Saturday 17 March 2018

Our top five tips to helping you find your first home

Navigating the property market can be tricky.
Navigating the property market can be tricky.

Navigating the property market can be tricky, especially when you're a first time buyer - here's our essential five-point guide.


The first step when you are looking for a home should always be to sit down - with your partner, if that's who you'll be buying with - and make a list of what's important to you. Where exactly would you like to live? Is the age of the property important? Do you need to be near a school for the kids?

Know what parts of a home mean the most to you. Are you a baking enthusiast who needs the kitchen space to be just right? A sports fan who needs the living room to be their home entertainment centre? Do you need a home office? A playroom or a nice garden for the children? Thinking about these things in advance will make it a lot easier to dismiss certain properties straight off, and choose those you wish to investigate further.

Working directly with a real estate agent, especially a large and established company, can certainly make the search a lot simpler. Submit all your requirements to the estate agent in writing - that way, they will be very clear on your needs.


Remember - homes don't exist by themselves. What the neighbourhood is like is a crucial consideration. Are you going to feel happy stepping outside your door every morning, as well as stepping back through it at night?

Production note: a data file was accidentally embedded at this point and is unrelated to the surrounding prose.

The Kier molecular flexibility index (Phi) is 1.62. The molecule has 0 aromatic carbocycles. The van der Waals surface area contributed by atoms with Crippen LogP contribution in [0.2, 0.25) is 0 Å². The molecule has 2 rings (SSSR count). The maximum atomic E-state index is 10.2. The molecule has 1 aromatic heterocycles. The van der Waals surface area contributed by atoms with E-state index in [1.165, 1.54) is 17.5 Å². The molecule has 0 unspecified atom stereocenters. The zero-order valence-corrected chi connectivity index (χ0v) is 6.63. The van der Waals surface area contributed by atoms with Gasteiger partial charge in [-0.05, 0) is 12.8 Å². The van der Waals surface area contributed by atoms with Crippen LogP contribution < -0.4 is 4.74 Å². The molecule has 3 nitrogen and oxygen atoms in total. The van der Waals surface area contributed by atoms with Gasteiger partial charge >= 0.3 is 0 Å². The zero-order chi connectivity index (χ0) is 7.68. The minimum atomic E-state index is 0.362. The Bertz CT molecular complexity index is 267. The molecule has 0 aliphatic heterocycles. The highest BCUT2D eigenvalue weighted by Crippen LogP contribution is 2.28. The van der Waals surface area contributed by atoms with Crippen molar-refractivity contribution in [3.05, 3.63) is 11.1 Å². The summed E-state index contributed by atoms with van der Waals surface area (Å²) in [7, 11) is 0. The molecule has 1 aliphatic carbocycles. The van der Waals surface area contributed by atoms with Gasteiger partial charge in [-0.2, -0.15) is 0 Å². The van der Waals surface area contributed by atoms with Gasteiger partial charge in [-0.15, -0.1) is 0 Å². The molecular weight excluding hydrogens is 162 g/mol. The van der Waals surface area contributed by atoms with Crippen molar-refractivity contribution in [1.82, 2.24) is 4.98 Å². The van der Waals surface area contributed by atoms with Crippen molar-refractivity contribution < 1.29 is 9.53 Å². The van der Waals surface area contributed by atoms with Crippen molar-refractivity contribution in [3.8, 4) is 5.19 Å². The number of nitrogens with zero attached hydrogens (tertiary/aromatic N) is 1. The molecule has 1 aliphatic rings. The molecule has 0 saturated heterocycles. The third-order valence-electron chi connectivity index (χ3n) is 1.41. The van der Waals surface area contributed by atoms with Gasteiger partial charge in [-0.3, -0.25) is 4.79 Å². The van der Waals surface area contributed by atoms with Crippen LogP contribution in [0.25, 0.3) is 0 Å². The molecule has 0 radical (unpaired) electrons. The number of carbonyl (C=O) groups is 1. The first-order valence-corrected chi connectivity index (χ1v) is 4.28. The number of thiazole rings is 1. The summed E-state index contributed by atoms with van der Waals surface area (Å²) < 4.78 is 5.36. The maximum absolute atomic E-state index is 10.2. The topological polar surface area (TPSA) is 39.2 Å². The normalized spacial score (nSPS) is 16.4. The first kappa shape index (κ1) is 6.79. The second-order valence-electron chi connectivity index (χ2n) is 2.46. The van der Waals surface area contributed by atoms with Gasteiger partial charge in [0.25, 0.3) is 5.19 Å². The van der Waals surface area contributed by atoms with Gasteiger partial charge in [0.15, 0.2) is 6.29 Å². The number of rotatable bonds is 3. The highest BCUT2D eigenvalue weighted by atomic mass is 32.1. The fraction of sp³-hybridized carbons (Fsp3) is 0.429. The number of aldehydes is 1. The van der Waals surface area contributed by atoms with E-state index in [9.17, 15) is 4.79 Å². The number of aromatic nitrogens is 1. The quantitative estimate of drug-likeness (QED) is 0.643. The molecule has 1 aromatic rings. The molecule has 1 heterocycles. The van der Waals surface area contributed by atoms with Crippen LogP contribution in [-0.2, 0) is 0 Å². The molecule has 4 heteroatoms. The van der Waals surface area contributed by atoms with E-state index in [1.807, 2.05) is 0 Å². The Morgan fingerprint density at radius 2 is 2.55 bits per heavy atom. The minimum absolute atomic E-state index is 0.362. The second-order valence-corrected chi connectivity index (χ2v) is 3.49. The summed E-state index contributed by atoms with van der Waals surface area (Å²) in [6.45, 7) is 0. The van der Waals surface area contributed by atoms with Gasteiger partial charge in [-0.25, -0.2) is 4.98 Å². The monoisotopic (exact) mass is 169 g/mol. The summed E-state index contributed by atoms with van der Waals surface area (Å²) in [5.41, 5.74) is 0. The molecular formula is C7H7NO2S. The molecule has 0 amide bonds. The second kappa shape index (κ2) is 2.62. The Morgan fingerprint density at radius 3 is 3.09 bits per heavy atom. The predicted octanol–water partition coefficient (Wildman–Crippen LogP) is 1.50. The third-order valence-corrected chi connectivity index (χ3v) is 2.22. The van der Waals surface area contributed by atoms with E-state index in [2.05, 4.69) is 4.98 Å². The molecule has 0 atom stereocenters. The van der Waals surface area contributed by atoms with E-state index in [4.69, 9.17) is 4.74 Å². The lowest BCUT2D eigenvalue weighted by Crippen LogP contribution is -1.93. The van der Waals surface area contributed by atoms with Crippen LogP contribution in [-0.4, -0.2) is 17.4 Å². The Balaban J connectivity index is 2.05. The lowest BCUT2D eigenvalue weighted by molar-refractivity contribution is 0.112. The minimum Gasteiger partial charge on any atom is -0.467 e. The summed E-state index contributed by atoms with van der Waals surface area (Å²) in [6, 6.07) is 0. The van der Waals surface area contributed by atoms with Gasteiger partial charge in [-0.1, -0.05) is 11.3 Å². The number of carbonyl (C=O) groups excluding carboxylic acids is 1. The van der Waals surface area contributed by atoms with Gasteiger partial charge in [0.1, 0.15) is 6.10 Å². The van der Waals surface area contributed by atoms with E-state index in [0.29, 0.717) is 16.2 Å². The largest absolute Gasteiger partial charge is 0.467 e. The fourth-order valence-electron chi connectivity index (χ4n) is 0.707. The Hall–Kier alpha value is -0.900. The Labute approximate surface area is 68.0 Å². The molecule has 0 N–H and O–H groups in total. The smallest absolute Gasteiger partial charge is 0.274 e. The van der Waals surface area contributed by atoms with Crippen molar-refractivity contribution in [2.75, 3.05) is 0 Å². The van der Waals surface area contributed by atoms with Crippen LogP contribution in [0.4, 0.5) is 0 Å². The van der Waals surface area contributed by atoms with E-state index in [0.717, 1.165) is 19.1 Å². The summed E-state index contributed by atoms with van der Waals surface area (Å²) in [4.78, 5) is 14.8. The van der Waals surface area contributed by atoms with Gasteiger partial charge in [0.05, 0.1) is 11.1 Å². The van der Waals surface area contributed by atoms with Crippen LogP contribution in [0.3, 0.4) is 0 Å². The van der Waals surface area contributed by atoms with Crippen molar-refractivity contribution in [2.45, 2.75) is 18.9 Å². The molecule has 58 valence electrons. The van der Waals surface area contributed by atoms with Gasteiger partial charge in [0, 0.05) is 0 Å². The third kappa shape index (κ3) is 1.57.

Even more fundamentally - where does your neighbourhood need to be, for you to meet all your life commitments? Decide whether you would be happy to move outside a city or town, if this suited your budget.


Knowing your budget is obviously a key factor. The online mortgage calculator at can help with this. You may want to look at homes currently a little above your budget, if you think the seller is likely to drop the price, or you can negotiate him or her down. However, it's best not to go looking too far outside your budget, even out of curiosity.


Set aside a day and view five or six properties at once, rather than view places ad hoc over a longer period. This way, several places will be fresh in your mind and it's easier to compare and contrast. If you can, visit properties on a weekday, when a seller or an agent may have more time to answer questions; the weekends are bound to be more crowded with viewings.

You should also visit more than once - and at different hours of the day. There can be a completely different atmosphere - not to mention noise level - in a neighbourhood at night.

Keep an eagle-eye eye out at every viewing for issues such as cracks, damp or mould. Check the light switches to make sure they work, and the doors, windows, drawers and closets, to make sure they all open and shut properly. The seller is under no obligation to tell you about any structural issues with the property, so you can save a lot in the long run by being vigilant at the outset.

Take your own pictures and videos of the property with your phone - when you have seen a lot of houses, this simple record-keeping will make recalling each property much easier. You may even spot something on film or in a photo that you didn't notice first time around.


Finally: think of the future. How long would you be planning to stay in this house? Is there the possibility you might renovate down the line if you have the finance? Is this the right place to bring up kids?

You might not be in this home forever, but it could be a while - knowing where the property fits in your life plan, is an essential element in making sure you're happy with whatever home you choose.

Sunday Independent

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